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March 21, 2012  | by: Amanda Jones

Book 3 of Hex Hall

Spellbound is the latest in the Hex Hall series by author Rachel Hawkins. The book, released March 13th, was preceded by Hex Hall and Demonglass. The series follows 16-year-old Sophie Mercer on her adventures deeper into the magic world.

I loved the first book, like literally LOVED it. It was so refreshing to finally have a young adult novel with a funny, independent, and frankly smart-ass female lead rather than a swooning, superficial, shy type. However, her sarcasm was a little overdone in this book to me. There were moments when I wished it got more emotional, and the author let Sophie really feel and express her emotions rather than cover them up with a witty one-liner.

This book should have been super emotional given that it takes place immediately after the catastrophe at Thorne Abbey where the last book, Demonglass, teasingly left the reader. That tension and anguish one would expect after Sophie believes her Dad, boyfriend, fiance, and best friend to be dead could have been a little more pronounced.

My biggest complaint though, would be the lack of suspense. In the previous books of the series, there was a ton of suspense. In book one, the demon revelation as well as Archer Cross’s storyline had me gasping as I eagerly read on. In book two, all of the mystery surrounding her Dad, Elodie’s ghost, and the mysterious demon couple of Nick & Daisy gave me that same feeling.

Spellbound sadly did not. The plot was good and the characters still lovable, but it felt like it could have done with 50 more pages to flesh out the action. The climax of this book was almost nonexistent in its development and execution. I mean can it really be called a war if the whole of it is done in 5 pages? Apart from that, I enjoyed it. I will say this is my least favorite of this series, but I would still recommend it.

If you’ve read Demonglass, you basically have to read this just to satiate your curiosity with how, or if, everyone survived. If you haven’t read any of the series, I would suggest doing so immediately. If you like Harry Potter, City of Bones, and Vampire Academy this will be right up your alley. It’s not a carbon copy of those novels, but it does feature elements from each that a reader of supernatural YA fiction will approve of.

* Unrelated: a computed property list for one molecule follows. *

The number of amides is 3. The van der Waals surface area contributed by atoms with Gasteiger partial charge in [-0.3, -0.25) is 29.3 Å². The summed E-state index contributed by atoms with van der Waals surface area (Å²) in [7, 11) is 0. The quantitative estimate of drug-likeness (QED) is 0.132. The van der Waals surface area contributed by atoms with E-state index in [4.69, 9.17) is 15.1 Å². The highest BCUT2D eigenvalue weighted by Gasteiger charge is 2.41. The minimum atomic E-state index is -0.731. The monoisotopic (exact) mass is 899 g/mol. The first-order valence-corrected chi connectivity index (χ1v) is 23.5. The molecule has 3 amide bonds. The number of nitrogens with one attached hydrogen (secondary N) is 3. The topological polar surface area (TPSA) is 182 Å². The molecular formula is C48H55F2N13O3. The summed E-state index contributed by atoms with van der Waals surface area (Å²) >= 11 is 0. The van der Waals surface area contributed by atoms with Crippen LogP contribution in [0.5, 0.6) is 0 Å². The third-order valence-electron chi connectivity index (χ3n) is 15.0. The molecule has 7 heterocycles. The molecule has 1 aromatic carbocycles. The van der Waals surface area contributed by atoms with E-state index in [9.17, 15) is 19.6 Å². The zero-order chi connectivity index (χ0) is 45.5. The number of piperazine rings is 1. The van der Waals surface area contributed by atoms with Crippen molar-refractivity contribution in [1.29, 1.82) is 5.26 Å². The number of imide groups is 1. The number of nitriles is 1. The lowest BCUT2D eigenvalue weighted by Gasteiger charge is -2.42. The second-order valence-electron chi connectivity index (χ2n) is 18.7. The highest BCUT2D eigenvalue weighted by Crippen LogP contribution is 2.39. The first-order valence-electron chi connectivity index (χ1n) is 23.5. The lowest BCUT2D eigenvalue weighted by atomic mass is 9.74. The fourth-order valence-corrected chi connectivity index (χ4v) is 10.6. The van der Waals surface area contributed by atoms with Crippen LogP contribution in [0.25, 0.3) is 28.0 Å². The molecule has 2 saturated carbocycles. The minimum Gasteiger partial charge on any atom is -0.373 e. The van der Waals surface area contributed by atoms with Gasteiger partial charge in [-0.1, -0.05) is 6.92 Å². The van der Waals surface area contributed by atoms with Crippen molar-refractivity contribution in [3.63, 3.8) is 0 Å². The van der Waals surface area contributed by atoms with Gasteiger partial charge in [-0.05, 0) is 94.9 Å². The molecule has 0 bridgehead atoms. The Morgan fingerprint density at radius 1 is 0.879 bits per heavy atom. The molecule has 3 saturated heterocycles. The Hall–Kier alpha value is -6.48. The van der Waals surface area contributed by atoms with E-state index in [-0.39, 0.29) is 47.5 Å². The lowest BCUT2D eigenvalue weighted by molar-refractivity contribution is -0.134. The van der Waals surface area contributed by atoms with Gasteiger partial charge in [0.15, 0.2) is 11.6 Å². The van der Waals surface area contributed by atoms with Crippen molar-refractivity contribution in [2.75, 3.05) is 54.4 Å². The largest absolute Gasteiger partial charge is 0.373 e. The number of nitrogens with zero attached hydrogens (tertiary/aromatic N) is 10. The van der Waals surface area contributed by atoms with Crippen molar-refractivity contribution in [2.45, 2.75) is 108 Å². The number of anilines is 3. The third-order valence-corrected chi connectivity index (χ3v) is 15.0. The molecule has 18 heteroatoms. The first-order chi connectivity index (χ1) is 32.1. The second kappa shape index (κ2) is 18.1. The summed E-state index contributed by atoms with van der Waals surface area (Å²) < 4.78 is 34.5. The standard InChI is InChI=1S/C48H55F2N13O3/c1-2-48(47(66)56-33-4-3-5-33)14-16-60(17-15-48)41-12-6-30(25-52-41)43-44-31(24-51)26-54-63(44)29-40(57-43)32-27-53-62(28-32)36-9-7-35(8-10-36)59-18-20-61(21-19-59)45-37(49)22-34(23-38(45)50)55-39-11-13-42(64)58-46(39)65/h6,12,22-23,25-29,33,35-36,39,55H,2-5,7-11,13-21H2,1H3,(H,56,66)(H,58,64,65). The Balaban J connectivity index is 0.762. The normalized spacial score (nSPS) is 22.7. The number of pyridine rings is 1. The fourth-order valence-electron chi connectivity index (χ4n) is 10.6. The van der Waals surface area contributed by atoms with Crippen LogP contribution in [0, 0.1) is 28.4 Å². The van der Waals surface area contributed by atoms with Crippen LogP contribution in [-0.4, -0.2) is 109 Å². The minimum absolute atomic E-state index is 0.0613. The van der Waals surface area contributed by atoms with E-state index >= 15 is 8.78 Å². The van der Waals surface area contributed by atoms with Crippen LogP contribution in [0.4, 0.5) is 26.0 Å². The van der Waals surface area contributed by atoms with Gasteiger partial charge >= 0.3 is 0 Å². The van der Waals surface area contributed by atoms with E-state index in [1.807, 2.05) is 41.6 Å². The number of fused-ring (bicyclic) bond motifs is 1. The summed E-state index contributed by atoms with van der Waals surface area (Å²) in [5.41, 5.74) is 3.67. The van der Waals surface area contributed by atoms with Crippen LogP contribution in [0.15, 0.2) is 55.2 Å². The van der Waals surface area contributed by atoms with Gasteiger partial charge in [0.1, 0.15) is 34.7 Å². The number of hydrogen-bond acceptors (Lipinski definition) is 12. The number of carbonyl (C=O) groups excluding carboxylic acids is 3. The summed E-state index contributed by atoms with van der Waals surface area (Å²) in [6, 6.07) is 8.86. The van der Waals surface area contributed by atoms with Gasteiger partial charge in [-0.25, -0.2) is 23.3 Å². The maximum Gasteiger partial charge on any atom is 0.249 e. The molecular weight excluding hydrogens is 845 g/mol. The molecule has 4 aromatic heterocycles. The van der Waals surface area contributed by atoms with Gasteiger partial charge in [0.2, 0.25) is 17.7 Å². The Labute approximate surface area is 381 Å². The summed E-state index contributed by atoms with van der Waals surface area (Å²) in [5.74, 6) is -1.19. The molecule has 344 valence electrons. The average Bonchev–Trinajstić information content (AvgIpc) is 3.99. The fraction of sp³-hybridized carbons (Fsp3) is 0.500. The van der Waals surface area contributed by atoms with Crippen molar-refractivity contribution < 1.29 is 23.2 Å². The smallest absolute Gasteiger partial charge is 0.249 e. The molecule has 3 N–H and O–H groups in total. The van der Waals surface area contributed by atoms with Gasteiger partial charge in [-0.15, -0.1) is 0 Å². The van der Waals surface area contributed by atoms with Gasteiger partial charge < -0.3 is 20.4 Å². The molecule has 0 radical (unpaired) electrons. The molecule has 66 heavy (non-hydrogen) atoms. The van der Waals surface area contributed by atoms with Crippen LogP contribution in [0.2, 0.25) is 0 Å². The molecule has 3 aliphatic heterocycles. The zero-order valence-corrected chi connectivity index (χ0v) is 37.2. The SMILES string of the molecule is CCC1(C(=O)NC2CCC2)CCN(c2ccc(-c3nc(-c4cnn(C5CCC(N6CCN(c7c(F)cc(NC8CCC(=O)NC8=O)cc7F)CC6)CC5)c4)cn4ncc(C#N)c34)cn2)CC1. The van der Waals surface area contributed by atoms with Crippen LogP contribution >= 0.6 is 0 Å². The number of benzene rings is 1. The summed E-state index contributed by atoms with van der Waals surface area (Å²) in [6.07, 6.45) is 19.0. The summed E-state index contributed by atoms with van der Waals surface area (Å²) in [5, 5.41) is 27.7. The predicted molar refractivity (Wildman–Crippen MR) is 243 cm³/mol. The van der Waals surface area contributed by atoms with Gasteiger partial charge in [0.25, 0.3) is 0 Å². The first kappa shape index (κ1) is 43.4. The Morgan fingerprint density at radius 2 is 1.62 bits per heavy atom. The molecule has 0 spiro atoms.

*do not read further if you haven’t finished the book!

First, can I just pose the obvious complaint…why in the hell (no pun intended) did Cal’s story have to be done that way? I mean seriously, the guy spends 80% of the books being used as a human band-aid for everyone and never complains! Without him a ton of people would have been dead already. Not to mention he gets his heart trampled on by Sophie, so his reward? Being killed and sucked into a pit of Hell. Nice. I know, I know he got to come back as a ghost but still. I think alive and well is a better outcome than dead and tethered to a school for eternity…even if it is his home.

Second, speaking of Hell was it me or did that “scary Underworld” thing turn out to be as scary as a B-rated horror movie? I get the idea of reliving your worst moments for eternity is torture, but they weren’t there for an eternity it was only like 3 minutes. No one was hurt, getting in/out was a breeze, and it was informative. Now we know Archer’s real name, yay. But really I would have expected more hellish activity in Hell, or at least some other demons trying to attack or something. Major letdown to me as I was hoping to be scared into goosebumps but nearly yawned reading this part instead.

Third, if the Casnoffs were so terrible why were they defeated so easily? Don’t get me wrong I wanted them finished, team Sophie ftw, but I expect more out of my villains. How could the ghost of a teenage girl do magic on par with them? Getting into the cellar as well as Lara’s office seemed way too easy. Also, I’m baffled as to how easy it was for Sophie to fight Lara’s mind control. After pages and pages worrying what would happen to her, in two sentences she’s thrown it off and escaped unscathed with the grimoire and all her friends. It could have been made more difficult.

Last but not least, Sophie’s powers did not cease to amaze me. Kudos to Rachel Hawkins for still delighting us with the sheer magnitude of Sophie’s demonic powers. After she got them back, I knew it was about to get interesting. That actually was another reason I wanted more build-up and more action at the end. Sophie, as well as the readers, were deprived of her powers for almost a whole book so I felt like we should have gotten more for her to use them on. This girl is a 4th generation demon for crying out loud and she barely got to blow things, or people, up this time around.

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